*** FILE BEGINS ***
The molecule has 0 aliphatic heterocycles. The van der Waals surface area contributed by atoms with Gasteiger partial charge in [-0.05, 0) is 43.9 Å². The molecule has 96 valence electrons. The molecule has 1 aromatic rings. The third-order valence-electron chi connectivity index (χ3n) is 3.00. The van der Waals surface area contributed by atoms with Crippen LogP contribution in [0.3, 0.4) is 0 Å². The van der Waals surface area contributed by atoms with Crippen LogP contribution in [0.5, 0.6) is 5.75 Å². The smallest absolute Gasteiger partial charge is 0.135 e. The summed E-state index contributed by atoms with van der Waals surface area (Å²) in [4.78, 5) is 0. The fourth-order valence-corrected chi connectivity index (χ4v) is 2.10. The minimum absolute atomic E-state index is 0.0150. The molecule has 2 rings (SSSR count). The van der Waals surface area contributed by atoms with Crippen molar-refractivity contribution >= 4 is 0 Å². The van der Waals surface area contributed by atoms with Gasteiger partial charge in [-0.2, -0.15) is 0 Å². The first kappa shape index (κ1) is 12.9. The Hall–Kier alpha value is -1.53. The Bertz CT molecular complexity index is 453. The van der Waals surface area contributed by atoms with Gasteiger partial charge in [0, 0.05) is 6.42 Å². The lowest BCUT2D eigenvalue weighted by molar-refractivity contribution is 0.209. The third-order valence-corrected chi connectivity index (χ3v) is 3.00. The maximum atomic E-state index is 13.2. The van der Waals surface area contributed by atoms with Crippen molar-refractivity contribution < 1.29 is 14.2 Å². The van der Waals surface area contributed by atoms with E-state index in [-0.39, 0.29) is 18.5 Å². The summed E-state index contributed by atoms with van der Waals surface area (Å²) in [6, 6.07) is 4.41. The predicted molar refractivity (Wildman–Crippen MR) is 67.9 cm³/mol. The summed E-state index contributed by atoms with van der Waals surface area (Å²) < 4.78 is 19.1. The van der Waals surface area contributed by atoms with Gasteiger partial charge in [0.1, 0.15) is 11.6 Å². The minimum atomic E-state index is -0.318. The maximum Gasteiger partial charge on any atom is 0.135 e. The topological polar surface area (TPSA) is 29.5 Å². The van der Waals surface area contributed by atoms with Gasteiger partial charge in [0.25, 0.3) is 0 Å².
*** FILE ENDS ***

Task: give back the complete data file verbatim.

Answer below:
The molecule has 0 aliphatic heterocycles. The van der Waals surface area contributed by atoms with Gasteiger partial charge in [-0.05, 0) is 43.9 Å². The molecule has 96 valence electrons. The molecule has 1 aromatic rings. The third-order valence-electron chi connectivity index (χ3n) is 3.00. The van der Waals surface area contributed by atoms with Crippen LogP contribution in [0.3, 0.4) is 0 Å². The van der Waals surface area contributed by atoms with Crippen LogP contribution in [0.5, 0.6) is 5.75 Å². The smallest absolute Gasteiger partial charge is 0.135 e. The summed E-state index contributed by atoms with van der Waals surface area (Å²) in [4.78, 5) is 0. The fourth-order valence-corrected chi connectivity index (χ4v) is 2.10. The minimum absolute atomic E-state index is 0.0150. The molecule has 2 rings (SSSR count). The van der Waals surface area contributed by atoms with Crippen molar-refractivity contribution >= 4 is 0 Å². The van der Waals surface area contributed by atoms with Gasteiger partial charge in [-0.2, -0.15) is 0 Å². The first kappa shape index (κ1) is 12.9. The Hall–Kier alpha value is -1.53. The Bertz CT molecular complexity index is 453. The van der Waals surface area contributed by atoms with Gasteiger partial charge in [0, 0.05) is 6.42 Å². The lowest BCUT2D eigenvalue weighted by molar-refractivity contribution is 0.209. The third-order valence-corrected chi connectivity index (χ3v) is 3.00. The maximum atomic E-state index is 13.2. The van der Waals surface area contributed by atoms with Crippen molar-refractivity contribution < 1.29 is 14.2 Å². The van der Waals surface area contributed by atoms with E-state index in [-0.39, 0.29) is 18.5 Å². The summed E-state index contributed by atoms with van der Waals surface area (Å²) in [6, 6.07) is 4.41. The predicted molar refractivity (Wildman–Crippen MR) is 67.9 cm³/mol. The summed E-state index contributed by atoms with van der Waals surface area (Å²) < 4.78 is 19.1. The van der Waals surface area contributed by atoms with Gasteiger partial charge in [0.1, 0.15) is 11.6 Å². The minimum atomic E-state index is -0.318. The maximum Gasteiger partial charge on any atom is 0.135 e. The topological polar surface area (TPSA) is 29.5 Å². The van der Waals surface area contributed by atoms with Gasteiger partial charge in [0.25, 0.3) is 0 Å².